I t would be hard to talk about the 1990s in contemporary art without mention of the Y.B.A.’s – the Young British Artist’s – who launched themselves to the heights of stardom in the years after the watershed exhibition Freeze in 1989, curated by Damien Hirst. A close friend of Hirst, Angus Fairhurst was a chief member of the Y.B.A. group who graduated from Goldsmiths art college in the late 1980s, alongside Sarah Lucas, Ian Davenport and Gillian Wearing, in addition to the likes of Tracey Emin, Chris Ofili and Jenny Saville. Fairhurst, who died in 2008, was a linchpin artist of the British troupe, and the selection of works on view – alongside his former colleague Hirst – in the Contemporary Online sale are exemplary studies from his early oeuvre.
The 1990s were undoubtedly characterised by the burgeoning interconnectedness and social libertarianism that was flourishing through music and art, across German techno, American house and British rave culture, through ever-quickening modes of communication. It is in this environment of increasing speeds that Francis Alÿs emerged as one of the key figureheads of the ‘rootless’ artist, for whose practice is epitomised by a constant movement and focus on changing surroundings, fluid style and sense of impermanence. His Elephant (1992) work illustrates the changeability that is so central to his practice, echoing his works by Mexican sign-painters that hand over authorial license to other craftsmen; shattering the notion of an aura in the single, unique work of art.
This newfound artistic mobility and freedom was established by acclaimed writer and curator Nicolas Bourriaud, whose seminal texts Relational Aesthetics (1998) and The Radicant (2009) were the first acknowledged the ‘placelessness’ of the new forms of contemporary art in the 1990s, through the works of Alÿs and Rikrit Tiravanija and Gabriel Orozco.
Hiroshi Sugimoto’s Hall of Thirty-Three Bays (1995) similarly implements ‘place’ as a principle theme of this mammoth artwork, each photograph capturing a Kyoto temple which is home to a thousand-and-one Senju Kanon; the “Thousand-Armed Merciful Bodhisattva Avalokitesvara” figures. In this instance, Sugimoto ponders the longevity of contemporary, conceptual art, using the eight-hundred-year-old statues to consider the future of art in an intangible world.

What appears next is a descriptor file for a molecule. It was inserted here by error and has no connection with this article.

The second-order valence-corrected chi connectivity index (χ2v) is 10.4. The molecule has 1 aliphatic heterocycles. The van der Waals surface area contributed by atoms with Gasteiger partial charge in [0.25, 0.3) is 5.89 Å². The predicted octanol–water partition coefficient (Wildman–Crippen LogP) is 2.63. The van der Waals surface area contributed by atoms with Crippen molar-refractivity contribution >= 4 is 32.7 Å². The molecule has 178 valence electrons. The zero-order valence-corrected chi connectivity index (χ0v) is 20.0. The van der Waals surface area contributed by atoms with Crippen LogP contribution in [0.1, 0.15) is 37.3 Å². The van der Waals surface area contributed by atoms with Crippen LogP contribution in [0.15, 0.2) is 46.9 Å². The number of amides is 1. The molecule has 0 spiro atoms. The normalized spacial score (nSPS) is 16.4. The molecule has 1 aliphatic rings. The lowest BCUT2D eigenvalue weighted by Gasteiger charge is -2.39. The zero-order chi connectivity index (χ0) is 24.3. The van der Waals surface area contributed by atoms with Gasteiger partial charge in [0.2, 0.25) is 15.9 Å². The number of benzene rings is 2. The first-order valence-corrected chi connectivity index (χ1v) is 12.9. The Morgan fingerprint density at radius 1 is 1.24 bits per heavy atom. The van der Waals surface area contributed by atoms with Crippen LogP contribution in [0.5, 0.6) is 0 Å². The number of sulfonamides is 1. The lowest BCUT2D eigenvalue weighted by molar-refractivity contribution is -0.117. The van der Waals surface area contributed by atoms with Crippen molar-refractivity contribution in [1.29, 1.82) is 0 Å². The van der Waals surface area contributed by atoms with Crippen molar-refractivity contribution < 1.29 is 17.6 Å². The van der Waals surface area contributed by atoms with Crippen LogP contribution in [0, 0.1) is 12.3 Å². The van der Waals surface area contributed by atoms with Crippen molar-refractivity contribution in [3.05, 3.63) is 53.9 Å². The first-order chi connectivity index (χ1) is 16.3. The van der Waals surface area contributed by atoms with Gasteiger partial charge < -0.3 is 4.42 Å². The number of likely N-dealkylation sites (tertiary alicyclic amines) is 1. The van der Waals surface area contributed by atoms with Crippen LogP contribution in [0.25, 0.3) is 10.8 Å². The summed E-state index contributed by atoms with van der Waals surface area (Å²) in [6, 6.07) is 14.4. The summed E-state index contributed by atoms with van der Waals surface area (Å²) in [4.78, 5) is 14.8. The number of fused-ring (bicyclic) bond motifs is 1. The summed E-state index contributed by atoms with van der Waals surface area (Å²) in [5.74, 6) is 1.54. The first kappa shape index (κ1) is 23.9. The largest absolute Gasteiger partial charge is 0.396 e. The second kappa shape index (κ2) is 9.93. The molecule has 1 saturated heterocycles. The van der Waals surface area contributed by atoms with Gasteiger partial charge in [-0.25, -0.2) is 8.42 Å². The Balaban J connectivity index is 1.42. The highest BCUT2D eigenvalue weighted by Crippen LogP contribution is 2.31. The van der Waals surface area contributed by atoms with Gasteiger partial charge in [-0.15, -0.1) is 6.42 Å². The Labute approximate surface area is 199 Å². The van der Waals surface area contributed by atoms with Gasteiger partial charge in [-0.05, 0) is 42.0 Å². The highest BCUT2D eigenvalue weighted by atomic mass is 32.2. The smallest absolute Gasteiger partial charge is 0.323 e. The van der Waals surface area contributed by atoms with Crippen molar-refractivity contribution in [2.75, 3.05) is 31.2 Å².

But many artists of the 1990s embraced their mediums with a revived impetuosity. Not least in the works of Raymond Pettibon – Untitled (That he may not keep under by just setting his teeth and holding on?) (1990) and Untitled (Giant Jimmy Olsen) (1999) – whose tongue-in-cheek, almost sardonic wit, that plays out in an illustrative, painterly, comic-book style has become his signature. Similarly, in Callum Innes’ Exposed Painting, Titanium White CI/C/583 (1996) and the works of Katharina Grosse, painting achieves a hyperbole of form that takes the Modernist cues of monochrome and colour field painting to their logical end point.
This dynamic, changing tide that ‘maximised’ medium and took the artist out of the studio is what makes the 1990s such a wonderfully rich cultural moment. Perhaps too close in recent history to yet see the value of the pre-millennial aesthetic, the works on view in the Contemporary Art Online sale this April reveal an untapped well of artistic talent.